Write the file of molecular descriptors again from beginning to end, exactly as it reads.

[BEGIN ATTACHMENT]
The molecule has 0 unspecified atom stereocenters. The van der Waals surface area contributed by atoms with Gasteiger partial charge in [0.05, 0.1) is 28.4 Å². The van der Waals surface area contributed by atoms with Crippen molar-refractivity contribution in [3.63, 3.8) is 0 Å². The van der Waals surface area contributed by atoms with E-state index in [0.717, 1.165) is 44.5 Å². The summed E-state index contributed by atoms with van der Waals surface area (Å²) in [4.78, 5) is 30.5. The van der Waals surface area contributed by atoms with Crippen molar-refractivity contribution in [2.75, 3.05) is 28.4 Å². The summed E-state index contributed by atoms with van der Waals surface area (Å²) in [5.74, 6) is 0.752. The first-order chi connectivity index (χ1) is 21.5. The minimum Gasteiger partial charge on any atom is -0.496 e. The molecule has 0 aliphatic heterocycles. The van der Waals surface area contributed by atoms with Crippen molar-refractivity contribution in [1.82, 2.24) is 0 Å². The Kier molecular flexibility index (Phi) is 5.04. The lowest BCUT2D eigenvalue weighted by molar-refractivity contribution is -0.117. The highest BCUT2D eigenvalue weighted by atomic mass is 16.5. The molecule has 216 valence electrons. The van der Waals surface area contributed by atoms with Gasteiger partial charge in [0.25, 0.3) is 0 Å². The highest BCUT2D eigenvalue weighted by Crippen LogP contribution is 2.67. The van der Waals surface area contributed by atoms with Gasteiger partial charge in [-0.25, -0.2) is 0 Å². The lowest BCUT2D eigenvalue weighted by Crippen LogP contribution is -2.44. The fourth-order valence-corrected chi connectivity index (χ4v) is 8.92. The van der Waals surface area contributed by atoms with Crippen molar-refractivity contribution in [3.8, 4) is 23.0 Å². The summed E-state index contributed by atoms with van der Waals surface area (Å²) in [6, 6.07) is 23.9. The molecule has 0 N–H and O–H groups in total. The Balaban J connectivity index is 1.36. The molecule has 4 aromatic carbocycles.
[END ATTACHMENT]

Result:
The molecule has 0 unspecified atom stereocenters. The van der Waals surface area contributed by atoms with Gasteiger partial charge in [0.05, 0.1) is 28.4 Å². The van der Waals surface area contributed by atoms with Crippen molar-refractivity contribution in [3.63, 3.8) is 0 Å². The van der Waals surface area contributed by atoms with E-state index in [0.717, 1.165) is 44.5 Å². The summed E-state index contributed by atoms with van der Waals surface area (Å²) in [4.78, 5) is 30.5. The van der Waals surface area contributed by atoms with Crippen molar-refractivity contribution in [2.75, 3.05) is 28.4 Å². The summed E-state index contributed by atoms with van der Waals surface area (Å²) in [5.74, 6) is 0.752. The first-order chi connectivity index (χ1) is 21.5. The minimum Gasteiger partial charge on any atom is -0.496 e. The molecule has 0 aliphatic heterocycles. The van der Waals surface area contributed by atoms with Crippen molar-refractivity contribution in [1.82, 2.24) is 0 Å². The Kier molecular flexibility index (Phi) is 5.04. The lowest BCUT2D eigenvalue weighted by molar-refractivity contribution is -0.117. The highest BCUT2D eigenvalue weighted by atomic mass is 16.5. The molecule has 216 valence electrons. The van der Waals surface area contributed by atoms with Gasteiger partial charge in [0.25, 0.3) is 0 Å². The highest BCUT2D eigenvalue weighted by Crippen LogP contribution is 2.67. The van der Waals surface area contributed by atoms with Gasteiger partial charge in [-0.25, -0.2) is 0 Å². The lowest BCUT2D eigenvalue weighted by Crippen LogP contribution is -2.44. The fourth-order valence-corrected chi connectivity index (χ4v) is 8.92. The van der Waals surface area contributed by atoms with Crippen molar-refractivity contribution in [3.8, 4) is 23.0 Å². The summed E-state index contributed by atoms with van der Waals surface area (Å²) in [6, 6.07) is 23.9. The molecule has 0 N–H and O–H groups in total. The Balaban J connectivity index is 1.36. The molecule has 4 aromatic carbocycles.